In this beautiful VIS image, taken by the NASA - Mars Odyssey Orbiter on March, 8th, 2003, and during its 5.455th orbit around the Red Planet, we can see a small portion of the Martian Region known as Acidalia Planitia. Acidalia Planitia is a vast Volcanic Plain located between the Tharsis Volcanic Province and the ancient Region known as Arabia Terra (to the North of the Great Valles Marineris Canyon System); Acidalia Planitia is centered at 46° and 42' North Latitude and 338,0° East Longitude.
Most of this Martian Region is found in the Mare Acidalium Quadrangle, but a small part of it is found in the Ismenius Lacus Quadrangle. Just out of curiosity, the Plain of Acidalia contains the famous Cydonia Region and the Plain itself was so named after a corresponding (so-called) Classical Albedo Feature - found on a map by Giovanni Schiaparelli, which was in turn named after the mythological "Fountain of Acidalia".
Last, but not least, some places in Acidalia Planitia (just like the one visible in the upper portion of this picture) show the presence of Cone-like Surface Features and a few Planetary Researchers suggested that these Cones could be Mud Volcanoes. Unfortunately, this (truly interesting and - somehow - even highly believable) speculation, cannot be proven in any way for now.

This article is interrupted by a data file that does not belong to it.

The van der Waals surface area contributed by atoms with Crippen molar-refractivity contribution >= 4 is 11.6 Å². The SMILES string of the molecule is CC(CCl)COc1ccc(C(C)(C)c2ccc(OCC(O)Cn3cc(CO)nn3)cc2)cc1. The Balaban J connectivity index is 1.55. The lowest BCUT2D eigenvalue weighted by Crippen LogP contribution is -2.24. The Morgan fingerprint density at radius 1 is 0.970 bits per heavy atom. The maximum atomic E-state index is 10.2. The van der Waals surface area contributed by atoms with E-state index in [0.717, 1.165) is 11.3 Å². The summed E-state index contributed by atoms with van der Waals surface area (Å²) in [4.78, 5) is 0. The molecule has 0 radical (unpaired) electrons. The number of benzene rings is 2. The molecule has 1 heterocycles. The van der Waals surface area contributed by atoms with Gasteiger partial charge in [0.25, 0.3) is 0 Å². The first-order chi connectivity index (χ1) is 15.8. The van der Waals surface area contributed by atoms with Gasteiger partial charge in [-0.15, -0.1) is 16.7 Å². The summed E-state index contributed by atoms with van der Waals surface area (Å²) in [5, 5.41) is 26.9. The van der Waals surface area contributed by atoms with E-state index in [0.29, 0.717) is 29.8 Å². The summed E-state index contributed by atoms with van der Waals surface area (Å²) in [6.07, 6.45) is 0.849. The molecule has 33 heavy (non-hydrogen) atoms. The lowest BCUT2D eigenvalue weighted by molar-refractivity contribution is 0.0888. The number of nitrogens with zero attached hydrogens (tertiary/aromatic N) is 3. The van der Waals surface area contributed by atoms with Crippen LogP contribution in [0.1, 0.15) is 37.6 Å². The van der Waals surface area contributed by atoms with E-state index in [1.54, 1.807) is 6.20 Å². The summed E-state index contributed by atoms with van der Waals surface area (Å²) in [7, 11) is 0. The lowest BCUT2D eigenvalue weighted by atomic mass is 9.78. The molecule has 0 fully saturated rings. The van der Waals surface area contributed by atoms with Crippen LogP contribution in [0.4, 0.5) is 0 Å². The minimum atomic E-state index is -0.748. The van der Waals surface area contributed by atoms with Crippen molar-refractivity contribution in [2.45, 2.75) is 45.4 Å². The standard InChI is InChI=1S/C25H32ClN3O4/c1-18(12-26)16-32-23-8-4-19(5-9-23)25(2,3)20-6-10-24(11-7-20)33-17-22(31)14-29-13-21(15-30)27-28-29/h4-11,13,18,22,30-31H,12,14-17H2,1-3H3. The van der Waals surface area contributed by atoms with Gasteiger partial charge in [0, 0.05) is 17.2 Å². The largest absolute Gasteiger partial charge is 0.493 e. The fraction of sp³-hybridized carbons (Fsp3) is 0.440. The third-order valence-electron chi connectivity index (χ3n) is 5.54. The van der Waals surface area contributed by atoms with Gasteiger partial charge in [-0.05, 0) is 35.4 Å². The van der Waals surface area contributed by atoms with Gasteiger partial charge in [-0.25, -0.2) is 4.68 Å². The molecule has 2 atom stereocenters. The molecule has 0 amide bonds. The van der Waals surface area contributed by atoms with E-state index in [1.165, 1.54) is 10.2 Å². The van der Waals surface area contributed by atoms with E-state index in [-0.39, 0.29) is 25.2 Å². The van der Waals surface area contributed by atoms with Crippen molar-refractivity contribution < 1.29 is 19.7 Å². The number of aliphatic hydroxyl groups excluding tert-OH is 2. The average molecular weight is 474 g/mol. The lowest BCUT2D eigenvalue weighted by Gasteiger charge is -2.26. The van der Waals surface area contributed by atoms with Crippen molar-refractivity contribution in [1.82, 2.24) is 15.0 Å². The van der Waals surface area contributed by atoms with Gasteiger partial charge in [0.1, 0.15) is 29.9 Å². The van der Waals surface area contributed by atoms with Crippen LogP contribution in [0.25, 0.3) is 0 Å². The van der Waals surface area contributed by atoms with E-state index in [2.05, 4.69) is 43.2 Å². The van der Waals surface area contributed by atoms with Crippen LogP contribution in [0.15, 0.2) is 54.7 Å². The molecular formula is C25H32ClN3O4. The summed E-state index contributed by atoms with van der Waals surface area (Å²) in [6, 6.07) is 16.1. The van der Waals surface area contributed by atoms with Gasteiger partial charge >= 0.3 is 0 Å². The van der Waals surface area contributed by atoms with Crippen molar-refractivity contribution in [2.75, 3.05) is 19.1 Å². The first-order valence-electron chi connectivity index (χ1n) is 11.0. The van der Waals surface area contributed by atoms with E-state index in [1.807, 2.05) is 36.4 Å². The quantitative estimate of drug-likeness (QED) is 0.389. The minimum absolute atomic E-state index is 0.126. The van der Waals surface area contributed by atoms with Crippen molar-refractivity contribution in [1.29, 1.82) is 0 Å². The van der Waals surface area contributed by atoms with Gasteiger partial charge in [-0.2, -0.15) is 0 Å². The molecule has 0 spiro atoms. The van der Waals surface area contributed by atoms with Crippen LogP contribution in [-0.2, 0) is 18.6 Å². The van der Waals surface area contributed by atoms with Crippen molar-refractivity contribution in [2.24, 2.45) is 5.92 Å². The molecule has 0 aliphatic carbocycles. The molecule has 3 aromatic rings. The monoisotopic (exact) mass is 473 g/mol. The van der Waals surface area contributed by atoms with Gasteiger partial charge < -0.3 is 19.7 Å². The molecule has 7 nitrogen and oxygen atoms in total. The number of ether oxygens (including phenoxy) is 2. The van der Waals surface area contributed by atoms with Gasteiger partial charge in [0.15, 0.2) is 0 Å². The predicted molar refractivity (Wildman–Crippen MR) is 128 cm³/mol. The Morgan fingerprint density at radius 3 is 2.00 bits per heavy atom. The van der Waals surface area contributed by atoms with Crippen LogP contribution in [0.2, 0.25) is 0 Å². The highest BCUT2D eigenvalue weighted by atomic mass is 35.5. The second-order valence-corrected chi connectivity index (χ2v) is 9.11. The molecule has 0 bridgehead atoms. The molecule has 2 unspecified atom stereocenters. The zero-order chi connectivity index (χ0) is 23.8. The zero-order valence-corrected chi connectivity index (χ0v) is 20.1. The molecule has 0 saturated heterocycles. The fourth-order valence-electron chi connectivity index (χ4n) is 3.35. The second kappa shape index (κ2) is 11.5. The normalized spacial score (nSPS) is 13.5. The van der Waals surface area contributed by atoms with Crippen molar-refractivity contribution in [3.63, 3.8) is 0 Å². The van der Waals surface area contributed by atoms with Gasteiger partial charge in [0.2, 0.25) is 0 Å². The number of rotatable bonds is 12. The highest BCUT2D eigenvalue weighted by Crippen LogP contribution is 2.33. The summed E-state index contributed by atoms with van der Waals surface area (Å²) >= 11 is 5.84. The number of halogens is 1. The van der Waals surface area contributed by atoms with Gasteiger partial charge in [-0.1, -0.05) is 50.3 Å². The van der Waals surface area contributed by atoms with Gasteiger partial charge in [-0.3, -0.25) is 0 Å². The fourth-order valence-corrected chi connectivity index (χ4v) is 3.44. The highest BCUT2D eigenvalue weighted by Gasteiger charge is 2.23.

Latitude (centered): 45,82550° North
Longitude (centered): 6,03611° East
This image (which is an Original Mars Odyssey Orbiter falsely colored and Map-Projected frame published on the NASA - Planetary Photojournal with the ID n. PIA 19225) has been additionally processed, magnified to aid the visibility of the details, contrast enhanced and sharpened, Gamma corrected and then re-colorized in Absolute Natural Colors (such as the colors that a normal human eye would actually perceive if someone were onboard the NASA - Mars Odyssey Orbiter and then looked down, towards the Surface of Mars), by using an original technique created - and, in time, dramatically improved - by the Lunar Explorer Italia Team.